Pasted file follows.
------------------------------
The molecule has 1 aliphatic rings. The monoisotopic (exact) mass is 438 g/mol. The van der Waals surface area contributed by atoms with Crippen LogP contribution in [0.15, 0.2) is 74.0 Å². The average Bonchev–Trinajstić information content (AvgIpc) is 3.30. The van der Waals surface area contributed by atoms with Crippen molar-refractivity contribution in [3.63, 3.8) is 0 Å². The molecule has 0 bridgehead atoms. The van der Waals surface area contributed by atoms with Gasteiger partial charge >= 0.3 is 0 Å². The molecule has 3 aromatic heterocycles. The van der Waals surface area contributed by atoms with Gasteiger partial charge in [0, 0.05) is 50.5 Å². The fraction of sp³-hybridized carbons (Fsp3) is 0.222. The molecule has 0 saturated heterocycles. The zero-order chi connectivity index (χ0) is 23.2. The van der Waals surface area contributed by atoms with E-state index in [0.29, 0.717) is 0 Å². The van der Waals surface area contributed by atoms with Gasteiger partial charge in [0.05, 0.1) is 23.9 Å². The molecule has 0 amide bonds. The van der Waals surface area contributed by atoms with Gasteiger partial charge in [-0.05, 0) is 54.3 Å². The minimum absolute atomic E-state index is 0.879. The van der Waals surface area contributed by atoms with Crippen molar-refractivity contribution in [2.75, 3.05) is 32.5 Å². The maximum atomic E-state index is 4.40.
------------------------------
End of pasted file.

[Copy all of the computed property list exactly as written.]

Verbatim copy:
The molecule has 1 aliphatic rings. The monoisotopic (exact) mass is 438 g/mol. The van der Waals surface area contributed by atoms with Crippen LogP contribution in [0.15, 0.2) is 74.0 Å². The average Bonchev–Trinajstić information content (AvgIpc) is 3.30. The van der Waals surface area contributed by atoms with Crippen molar-refractivity contribution in [3.63, 3.8) is 0 Å². The molecule has 0 bridgehead atoms. The van der Waals surface area contributed by atoms with Gasteiger partial charge >= 0.3 is 0 Å². The molecule has 3 aromatic heterocycles. The van der Waals surface area contributed by atoms with Gasteiger partial charge in [0, 0.05) is 50.5 Å². The fraction of sp³-hybridized carbons (Fsp3) is 0.222. The molecule has 0 saturated heterocycles. The zero-order chi connectivity index (χ0) is 23.2. The van der Waals surface area contributed by atoms with E-state index in [0.29, 0.717) is 0 Å². The van der Waals surface area contributed by atoms with Gasteiger partial charge in [0.05, 0.1) is 23.9 Å². The molecule has 0 amide bonds. The van der Waals surface area contributed by atoms with Gasteiger partial charge in [-0.05, 0) is 54.3 Å². The minimum absolute atomic E-state index is 0.879. The van der Waals surface area contributed by atoms with Crippen molar-refractivity contribution in [2.75, 3.05) is 32.5 Å². The maximum atomic E-state index is 4.40.